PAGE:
The Jefferson County District Attorney’s Office is on a mission to identify all unprocessed sexual assault kits countywide. Through a 3-year, $1.5 million federal grant, from the Department of Justice Bureau of Justice Assistance, the office will build a database tracking all sexual assault kits.
“The primary focus is to inventory everything that’s out there right now – all 27 of our [police] jurisdictions,” said Michele Yarbrough, general counsel and business manager for the district attorney’s office. “Identify what we’ve got, what we don’t have, what needs to be tested, and why,” she explained.
District Attorney Danny Carr says they will initially focus on cold cases, looking for unprocessed kits that could yield new leads through DNA analysis.
“We’re going to contact some survivors and make a determination whether some of these cases or most of these cases will move forward in a different approach than how we have those cases moving forward now,” said Carr.
Sometimes a sexual assault kit is not submitted for processing because there is not enough DNA material at the time it was collected and technology needs to catch up, explained Aryn Gieger-Sedgwick, the DA’s program director for the initiative. In other cases, the survivor may have died, moved away, or decided not to pursue the investigation.
“It’s completely valid that the department stops the investigation at the request of that survivor,” Gieger-Sedgwick said.
Jefferson County is one of 32 jurisdictions from across the country to receive the federal grant. Other states have already started to identify untested sexual assault kits. Montana law enforcement found about 1,400 untested kits, about a third of Nevada’s 7,500 untested kits have been sent for testing, and Kansas Bureau of Investigation identified more than 2,000 untested kits.
Sexual assault kits are analyzed by the Department of Forensic Sciences, a partner in the new initiative to inventory kits in the county. The department processes DNA evidence submitted by approximately 450 law enforcement agencies across the state.
The laboratory in Hoover currently has about 600 sexual assault cases in progress, and it will process around 2,000 cases this year, says Deputy Director Angelo Della Manna. He said there is currently a backlog of 4 to 6 months for processing.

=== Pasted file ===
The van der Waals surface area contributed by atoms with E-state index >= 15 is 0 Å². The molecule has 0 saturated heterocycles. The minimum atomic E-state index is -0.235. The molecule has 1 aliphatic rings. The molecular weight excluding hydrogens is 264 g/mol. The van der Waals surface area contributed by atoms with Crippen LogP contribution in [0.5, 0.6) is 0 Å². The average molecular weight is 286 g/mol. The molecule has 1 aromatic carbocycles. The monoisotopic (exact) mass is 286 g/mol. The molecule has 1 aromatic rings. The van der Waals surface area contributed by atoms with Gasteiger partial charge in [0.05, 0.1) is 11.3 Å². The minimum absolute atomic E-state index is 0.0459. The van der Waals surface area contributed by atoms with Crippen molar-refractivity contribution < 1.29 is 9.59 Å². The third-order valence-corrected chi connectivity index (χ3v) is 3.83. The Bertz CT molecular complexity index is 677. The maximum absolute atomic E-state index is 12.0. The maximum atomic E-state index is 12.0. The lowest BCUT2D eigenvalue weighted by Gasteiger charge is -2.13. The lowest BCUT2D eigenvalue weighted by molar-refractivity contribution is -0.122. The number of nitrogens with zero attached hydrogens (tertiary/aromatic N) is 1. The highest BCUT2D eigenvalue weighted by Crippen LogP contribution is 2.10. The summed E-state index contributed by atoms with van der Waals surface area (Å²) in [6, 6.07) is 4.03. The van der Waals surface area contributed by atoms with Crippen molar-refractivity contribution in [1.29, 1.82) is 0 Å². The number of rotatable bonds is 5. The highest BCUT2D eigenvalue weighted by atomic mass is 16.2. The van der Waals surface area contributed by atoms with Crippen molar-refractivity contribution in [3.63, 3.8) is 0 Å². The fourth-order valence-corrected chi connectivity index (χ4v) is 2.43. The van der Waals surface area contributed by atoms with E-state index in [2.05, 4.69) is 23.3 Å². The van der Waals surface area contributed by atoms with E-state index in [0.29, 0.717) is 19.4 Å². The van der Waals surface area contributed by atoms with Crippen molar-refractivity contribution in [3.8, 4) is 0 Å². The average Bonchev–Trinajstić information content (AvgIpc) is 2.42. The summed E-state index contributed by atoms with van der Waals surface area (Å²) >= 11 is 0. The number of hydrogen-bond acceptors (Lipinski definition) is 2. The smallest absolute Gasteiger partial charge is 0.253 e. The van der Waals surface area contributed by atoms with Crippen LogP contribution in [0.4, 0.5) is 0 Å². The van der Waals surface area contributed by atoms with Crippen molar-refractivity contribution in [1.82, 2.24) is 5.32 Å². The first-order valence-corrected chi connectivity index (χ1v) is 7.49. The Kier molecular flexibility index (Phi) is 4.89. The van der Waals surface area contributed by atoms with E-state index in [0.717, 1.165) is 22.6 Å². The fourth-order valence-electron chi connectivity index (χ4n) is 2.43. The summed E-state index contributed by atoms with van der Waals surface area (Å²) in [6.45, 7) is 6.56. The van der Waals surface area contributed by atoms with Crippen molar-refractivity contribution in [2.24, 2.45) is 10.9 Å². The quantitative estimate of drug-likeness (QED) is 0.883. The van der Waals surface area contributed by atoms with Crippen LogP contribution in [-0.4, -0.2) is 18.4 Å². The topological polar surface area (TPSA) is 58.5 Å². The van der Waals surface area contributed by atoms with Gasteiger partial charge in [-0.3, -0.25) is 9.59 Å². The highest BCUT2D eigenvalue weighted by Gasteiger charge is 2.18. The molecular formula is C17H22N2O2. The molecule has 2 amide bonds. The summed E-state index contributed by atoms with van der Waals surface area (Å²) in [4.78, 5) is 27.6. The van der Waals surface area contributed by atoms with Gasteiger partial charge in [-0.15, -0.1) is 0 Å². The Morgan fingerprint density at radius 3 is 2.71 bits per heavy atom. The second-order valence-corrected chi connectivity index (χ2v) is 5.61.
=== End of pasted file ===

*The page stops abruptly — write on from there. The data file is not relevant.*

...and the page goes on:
“I certainly wish that we could test cases in a more timely manner and get it within 90, 60, 30 days, ideally, but unfortunately with the staffing levels and funding that we receive, four to six months is the best that we can do,” Della Manna explained.
But waiting half a year for results is an improvement, he said. “Fifteen years ago when we were first trying to address the backlog of sexual assault kits, it was not uncommon to wait a year to 18 months, sometimes two years to have a case completed,” he recalled. Della Manna credits better technology and slightly more staffing for improved processing time.
But, the department’s backlog is distinct from law enforcement.
“The backlogs at the police department [refer to those] sitting on property room shelves, waiting to be submitted. That’s what the [grant] is first going to try and identify – how many sexual assault kits are present within Jefferson County that need testing,” explained Della Manna.
It’s too early to say there’s a backlog at the police departments, Yarbrough said.
“We’ve got to take the time, very methodically, and go through, and make that inventory, before that can be said,” Yarbrough explained.
“Instead of waiting until we’ve got a problem, or waiting for something to blow up, we have the opportunity through this federal funding to actually figure out if there is a problem. And whether there is or there isn’t, put a system in place to prevent a problem from ever happening,” she said.
According to the DA’s office, 27,402 rapes have been reported in the state since 1998. An average of 21 percent of them happened inside the county.
In addition to funding the inventory and database, the grant will also address sexual assault in other ways. Three court advocates will be hired to help survivors navigate the criminal justice system; a special team, called the Multidisciplinary Team, including advocates, police, prosecutors, and community partners, will respond to survivor needs; and, a new prosecutor and “vertical court” will specially handle sexual assault cases.
“Some of these cases, because for a variety of reasons, they don’t get charged, or a survivor may be reluctant to come forward,” Carr said. “I think having that extra support will give them the courage to come forward.”
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